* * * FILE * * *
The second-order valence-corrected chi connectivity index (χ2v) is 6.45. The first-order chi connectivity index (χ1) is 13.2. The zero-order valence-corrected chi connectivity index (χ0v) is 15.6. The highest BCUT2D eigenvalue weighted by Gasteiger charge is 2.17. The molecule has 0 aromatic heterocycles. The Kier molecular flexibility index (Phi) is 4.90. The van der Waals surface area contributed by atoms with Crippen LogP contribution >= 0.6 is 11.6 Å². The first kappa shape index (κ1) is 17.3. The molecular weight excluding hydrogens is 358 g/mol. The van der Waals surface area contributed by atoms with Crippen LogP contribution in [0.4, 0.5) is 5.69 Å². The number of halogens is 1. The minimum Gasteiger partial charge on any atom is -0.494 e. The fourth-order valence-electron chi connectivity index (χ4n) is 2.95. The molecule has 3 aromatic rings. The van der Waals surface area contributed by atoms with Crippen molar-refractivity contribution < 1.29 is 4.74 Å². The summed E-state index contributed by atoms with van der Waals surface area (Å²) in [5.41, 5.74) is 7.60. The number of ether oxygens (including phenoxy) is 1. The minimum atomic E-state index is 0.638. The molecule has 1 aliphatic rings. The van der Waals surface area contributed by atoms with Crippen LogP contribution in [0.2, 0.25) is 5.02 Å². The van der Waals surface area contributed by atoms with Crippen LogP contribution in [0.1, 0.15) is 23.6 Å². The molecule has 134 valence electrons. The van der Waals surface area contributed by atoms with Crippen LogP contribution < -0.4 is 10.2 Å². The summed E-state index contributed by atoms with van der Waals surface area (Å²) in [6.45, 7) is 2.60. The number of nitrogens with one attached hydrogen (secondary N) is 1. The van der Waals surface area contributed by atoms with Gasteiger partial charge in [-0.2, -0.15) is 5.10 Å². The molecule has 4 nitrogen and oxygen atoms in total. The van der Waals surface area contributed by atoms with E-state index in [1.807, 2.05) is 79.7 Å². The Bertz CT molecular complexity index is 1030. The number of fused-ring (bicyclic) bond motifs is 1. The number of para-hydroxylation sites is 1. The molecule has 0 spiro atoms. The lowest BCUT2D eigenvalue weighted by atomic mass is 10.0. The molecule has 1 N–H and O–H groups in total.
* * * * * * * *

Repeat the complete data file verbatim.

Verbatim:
The second-order valence-corrected chi connectivity index (χ2v) is 6.45. The first-order chi connectivity index (χ1) is 13.2. The zero-order valence-corrected chi connectivity index (χ0v) is 15.6. The highest BCUT2D eigenvalue weighted by Gasteiger charge is 2.17. The molecule has 0 aromatic heterocycles. The Kier molecular flexibility index (Phi) is 4.90. The van der Waals surface area contributed by atoms with Crippen LogP contribution >= 0.6 is 11.6 Å². The first kappa shape index (κ1) is 17.3. The molecular weight excluding hydrogens is 358 g/mol. The van der Waals surface area contributed by atoms with Crippen LogP contribution in [0.4, 0.5) is 5.69 Å². The number of halogens is 1. The minimum Gasteiger partial charge on any atom is -0.494 e. The fourth-order valence-electron chi connectivity index (χ4n) is 2.95. The molecule has 3 aromatic rings. The van der Waals surface area contributed by atoms with Crippen molar-refractivity contribution < 1.29 is 4.74 Å². The summed E-state index contributed by atoms with van der Waals surface area (Å²) in [5.41, 5.74) is 7.60. The number of ether oxygens (including phenoxy) is 1. The minimum atomic E-state index is 0.638. The molecule has 1 aliphatic rings. The van der Waals surface area contributed by atoms with Crippen LogP contribution in [0.2, 0.25) is 5.02 Å². The van der Waals surface area contributed by atoms with Crippen LogP contribution in [0.1, 0.15) is 23.6 Å². The molecule has 134 valence electrons. The van der Waals surface area contributed by atoms with Crippen LogP contribution < -0.4 is 10.2 Å². The summed E-state index contributed by atoms with van der Waals surface area (Å²) in [6.45, 7) is 2.60. The number of nitrogens with one attached hydrogen (secondary N) is 1. The van der Waals surface area contributed by atoms with Gasteiger partial charge in [-0.2, -0.15) is 5.10 Å². The molecule has 4 nitrogen and oxygen atoms in total. The van der Waals surface area contributed by atoms with E-state index in [1.807, 2.05) is 79.7 Å². The Bertz CT molecular complexity index is 1030. The number of fused-ring (bicyclic) bond motifs is 1. The number of para-hydroxylation sites is 1. The molecule has 0 spiro atoms. The lowest BCUT2D eigenvalue weighted by atomic mass is 10.0. The molecule has 1 N–H and O–H groups in total.